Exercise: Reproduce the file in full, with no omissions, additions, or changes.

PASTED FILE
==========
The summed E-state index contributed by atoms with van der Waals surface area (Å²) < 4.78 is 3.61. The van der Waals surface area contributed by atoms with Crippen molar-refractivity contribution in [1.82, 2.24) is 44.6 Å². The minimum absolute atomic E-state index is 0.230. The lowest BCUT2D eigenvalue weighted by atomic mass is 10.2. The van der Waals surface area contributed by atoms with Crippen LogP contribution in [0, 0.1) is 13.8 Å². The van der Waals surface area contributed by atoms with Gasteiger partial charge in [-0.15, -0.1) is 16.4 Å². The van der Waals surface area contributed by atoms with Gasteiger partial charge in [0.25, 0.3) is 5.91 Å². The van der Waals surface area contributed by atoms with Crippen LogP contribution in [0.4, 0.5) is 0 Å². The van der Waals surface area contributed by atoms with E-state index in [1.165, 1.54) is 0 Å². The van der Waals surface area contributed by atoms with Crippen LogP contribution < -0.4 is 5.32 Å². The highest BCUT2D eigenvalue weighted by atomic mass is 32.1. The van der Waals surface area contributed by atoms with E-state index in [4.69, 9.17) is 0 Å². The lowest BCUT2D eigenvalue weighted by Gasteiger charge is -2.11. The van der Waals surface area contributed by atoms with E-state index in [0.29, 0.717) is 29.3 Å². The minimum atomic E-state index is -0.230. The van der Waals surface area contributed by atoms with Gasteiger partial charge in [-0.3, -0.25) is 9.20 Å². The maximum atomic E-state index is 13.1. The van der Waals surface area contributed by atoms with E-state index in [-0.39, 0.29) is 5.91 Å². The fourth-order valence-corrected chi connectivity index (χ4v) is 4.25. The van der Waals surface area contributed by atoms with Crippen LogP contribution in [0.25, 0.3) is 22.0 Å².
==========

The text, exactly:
The summed E-state index contributed by atoms with van der Waals surface area (Å²) < 4.78 is 3.61. The van der Waals surface area contributed by atoms with Crippen molar-refractivity contribution in [1.82, 2.24) is 44.6 Å². The minimum absolute atomic E-state index is 0.230. The lowest BCUT2D eigenvalue weighted by atomic mass is 10.2. The van der Waals surface area contributed by atoms with Crippen LogP contribution in [0, 0.1) is 13.8 Å². The van der Waals surface area contributed by atoms with Gasteiger partial charge in [-0.15, -0.1) is 16.4 Å². The van der Waals surface area contributed by atoms with Gasteiger partial charge in [0.25, 0.3) is 5.91 Å². The van der Waals surface area contributed by atoms with Crippen LogP contribution in [0.4, 0.5) is 0 Å². The van der Waals surface area contributed by atoms with E-state index in [1.165, 1.54) is 0 Å². The van der Waals surface area contributed by atoms with Crippen LogP contribution < -0.4 is 5.32 Å². The highest BCUT2D eigenvalue weighted by atomic mass is 32.1. The van der Waals surface area contributed by atoms with E-state index in [4.69, 9.17) is 0 Å². The lowest BCUT2D eigenvalue weighted by Gasteiger charge is -2.11. The van der Waals surface area contributed by atoms with E-state index in [0.29, 0.717) is 29.3 Å². The minimum atomic E-state index is -0.230. The van der Waals surface area contributed by atoms with Gasteiger partial charge in [-0.3, -0.25) is 9.20 Å². The maximum atomic E-state index is 13.1. The van der Waals surface area contributed by atoms with E-state index in [-0.39, 0.29) is 5.91 Å². The fourth-order valence-corrected chi connectivity index (χ4v) is 4.25. The van der Waals surface area contributed by atoms with Crippen LogP contribution in [0.25, 0.3) is 22.0 Å².